Wilderness

Here’s a new definition I just thought up this morning:

Wilderness is any place where human beings can know themselves to be endangered.*

dead red-tailed hawk
__________

*The Wilderness Act of 1964, written by Pennsylvania native Howard Zahniser, defines wilderness as

an area where the earth and its community of life are untrammeled by man, where man himself is a visitor who does not remain.

“Untrammeled” is a great word — and, as advocates for more eastern Wilderness like to point out, it is not a synonym for “pristine.” Few parts of the North American continent have been unaffected by their 10+ millennia of human occupation. But I think it’s also critical to note, pace timber industry apologists, that the chief “management” tool of the Native Americans was fire: an essentially untamable force whose careful manipulation requires the very opposite of managerial hubris. I’m not sure whether periodic burning qualifies as trammeling — “enmesh[ing] in or as if in a fishing net; hinder[ing] the activity or free movement of,” as the Free Online Dictionary puts it — but I’m quite sure that fire suppression amounts to the worst kind of trammeling.

Wilderness has roots in our Biblical heritage, as I’ve mentioned here before. In the Gospels, Jesus is tested in the wilderness for forty days, following the time-worn practice of prophets and leaders in the Tanakh, where

Desert or wilderness (tohu) is portrayed as part of a separate order that in some sense (as the tohu-wa-bohu of Genesis 1:2) predates and gives rise to Creation; thus, it is a place of testing and renewal (for Jacob/Israel, David, Elijah, etc.) and an image almost of Emptiness in the Buddhist sense.

American Indians, too, valued wild areas for their power to heal and transform, usually through some harrowing encounter with ultimate otherness.

So from a humanistic as well as an ecological perspective, wilderness is much more than a mere park — in fact, in many ways it is the opposite of a park. Though Yellowstone National Park was the world’s first (1872) federally protected area devoted to nature conservation, its original conception was flawed in three significant ways. First, it was founded upon the white supremacist doctrine of Manifest Destiny. Not only were the Indians then resident in the park not consulted about its creation, but they were driven out as so much vermin. Second, the expulsion of humans was followed by the eradication of natural predators, in accordance with the Western European demonization of carnivores. Third, we now know that, big as it is, Yellowstone National Park is still too small to fully preserve the genetic diversity of the species it is intended to protect. Conservation biologists now recognize that effective conservation areas cannot simply be set apart from the rest of the world, like modern versions of Noah’s Ark. Boundary fences, too — despite what I wrote about “gated communities” the other day — are an impermissible form of trammeling.

Wilderness must be web-like, with protected nodes and linkages to allow the free interchange of genetic materials — hence, for example, the international effort known as the Yellowstone to Yukon Conservation Initiative. For this to work, we have to stop thinking in dichotomous terms — humans versus nature, urban (or reservation) squalor versus pristine park. The human and non-human realms must be much more effectively interwoven, while preserving the sovereignty of each. In human-dominated areas, people must learn to become better hosts for nature and for “the widow, the orphan, and the resident alien,” as the Bible always puts it. In wilderness, the tables are turned and it is we who are poor and homeless.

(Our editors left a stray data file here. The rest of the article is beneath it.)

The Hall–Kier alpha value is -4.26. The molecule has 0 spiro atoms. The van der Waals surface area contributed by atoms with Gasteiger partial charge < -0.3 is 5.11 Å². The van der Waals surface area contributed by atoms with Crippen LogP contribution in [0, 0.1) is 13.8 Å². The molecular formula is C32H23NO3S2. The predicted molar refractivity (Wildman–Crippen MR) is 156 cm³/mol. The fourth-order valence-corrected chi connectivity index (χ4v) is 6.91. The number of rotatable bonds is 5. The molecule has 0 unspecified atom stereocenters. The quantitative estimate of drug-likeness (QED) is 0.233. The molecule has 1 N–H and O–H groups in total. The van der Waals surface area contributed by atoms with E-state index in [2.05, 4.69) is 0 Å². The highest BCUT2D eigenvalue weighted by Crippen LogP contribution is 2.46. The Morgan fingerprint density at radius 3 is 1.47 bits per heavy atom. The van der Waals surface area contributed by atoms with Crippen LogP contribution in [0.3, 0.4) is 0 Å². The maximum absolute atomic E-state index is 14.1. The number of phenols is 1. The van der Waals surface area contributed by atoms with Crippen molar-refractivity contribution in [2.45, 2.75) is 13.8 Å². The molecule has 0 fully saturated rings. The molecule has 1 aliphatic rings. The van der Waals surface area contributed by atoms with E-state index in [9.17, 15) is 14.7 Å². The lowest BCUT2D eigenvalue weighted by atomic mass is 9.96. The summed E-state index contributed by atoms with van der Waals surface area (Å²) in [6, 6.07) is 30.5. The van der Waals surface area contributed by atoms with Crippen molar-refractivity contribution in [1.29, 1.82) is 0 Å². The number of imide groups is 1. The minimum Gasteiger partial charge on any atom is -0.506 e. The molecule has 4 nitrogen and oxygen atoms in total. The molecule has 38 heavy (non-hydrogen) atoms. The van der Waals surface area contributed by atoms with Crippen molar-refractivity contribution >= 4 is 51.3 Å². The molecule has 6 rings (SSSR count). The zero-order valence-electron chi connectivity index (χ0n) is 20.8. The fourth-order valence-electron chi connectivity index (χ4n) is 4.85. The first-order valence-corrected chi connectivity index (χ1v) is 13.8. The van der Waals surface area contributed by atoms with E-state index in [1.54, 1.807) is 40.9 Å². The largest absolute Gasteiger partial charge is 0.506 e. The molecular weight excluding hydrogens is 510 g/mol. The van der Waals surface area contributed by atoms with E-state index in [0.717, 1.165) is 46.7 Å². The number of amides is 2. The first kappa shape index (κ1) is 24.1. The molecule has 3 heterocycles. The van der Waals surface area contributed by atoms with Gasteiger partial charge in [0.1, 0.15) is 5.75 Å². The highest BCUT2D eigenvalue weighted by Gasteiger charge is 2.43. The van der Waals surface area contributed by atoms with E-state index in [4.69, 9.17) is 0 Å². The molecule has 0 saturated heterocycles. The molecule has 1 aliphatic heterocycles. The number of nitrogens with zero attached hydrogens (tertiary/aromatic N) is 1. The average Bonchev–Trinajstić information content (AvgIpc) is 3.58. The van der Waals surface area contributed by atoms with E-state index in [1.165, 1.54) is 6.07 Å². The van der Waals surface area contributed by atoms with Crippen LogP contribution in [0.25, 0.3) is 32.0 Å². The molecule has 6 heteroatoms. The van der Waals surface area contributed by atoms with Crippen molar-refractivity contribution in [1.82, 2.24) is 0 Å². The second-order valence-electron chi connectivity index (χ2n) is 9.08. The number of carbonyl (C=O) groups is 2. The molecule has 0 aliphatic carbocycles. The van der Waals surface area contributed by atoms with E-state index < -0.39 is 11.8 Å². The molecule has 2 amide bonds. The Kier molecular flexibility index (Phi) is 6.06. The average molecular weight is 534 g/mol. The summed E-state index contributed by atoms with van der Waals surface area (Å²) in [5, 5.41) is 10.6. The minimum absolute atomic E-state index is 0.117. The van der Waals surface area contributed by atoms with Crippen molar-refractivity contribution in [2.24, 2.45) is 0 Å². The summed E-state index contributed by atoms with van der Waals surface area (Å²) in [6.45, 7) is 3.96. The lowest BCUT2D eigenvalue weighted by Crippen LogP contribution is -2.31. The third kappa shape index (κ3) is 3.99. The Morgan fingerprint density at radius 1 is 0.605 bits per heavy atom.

Incidentally, if you want to keep abreast of news affecting wilderness and wildlife in the United States, be sure to bookmark Alan Gregory’s Conservation News.

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Dave Bonta (bio) crowd-sources his problems by following his gut, which he shares with 100 trillion of his closest microbial friends — a close-knit, symbiotic community comprising several thousand species of bacteria, fungi, and protozoa. In a similarly collaborative fashion, all of Dave's writing is available for reuse and creative remix under a Creative Commons Attribution-ShareAlike 3.0 United States License. For attribution in printed material, his name (Dave Bonta) will suffice, but for web use, please link back to the original. Contact him for permission to waive the "share alike" provision (e.g. for use in a conventionally copyrighted work).

9 Comments


  1. I love this contemplation of wilderness, dave. It is that thing I cry over for not knowing enough of. It is that thing I celebrate when it arrives in my own skin, which it has done from time to time. I made eye contact with a bobcat yesterday in the yard. I saw it through the window. It saw me. Those wild yellow eyes looked straight at me. My un-wild clumsy self clumped through the tall grass hoping for a second sighting. Of course, I didn’t see it even though I was probably only twenty feet from it. I took the one step that sent it out of the yard so fast that all I saw was its lanky and tawny hind legs fleeing the scene.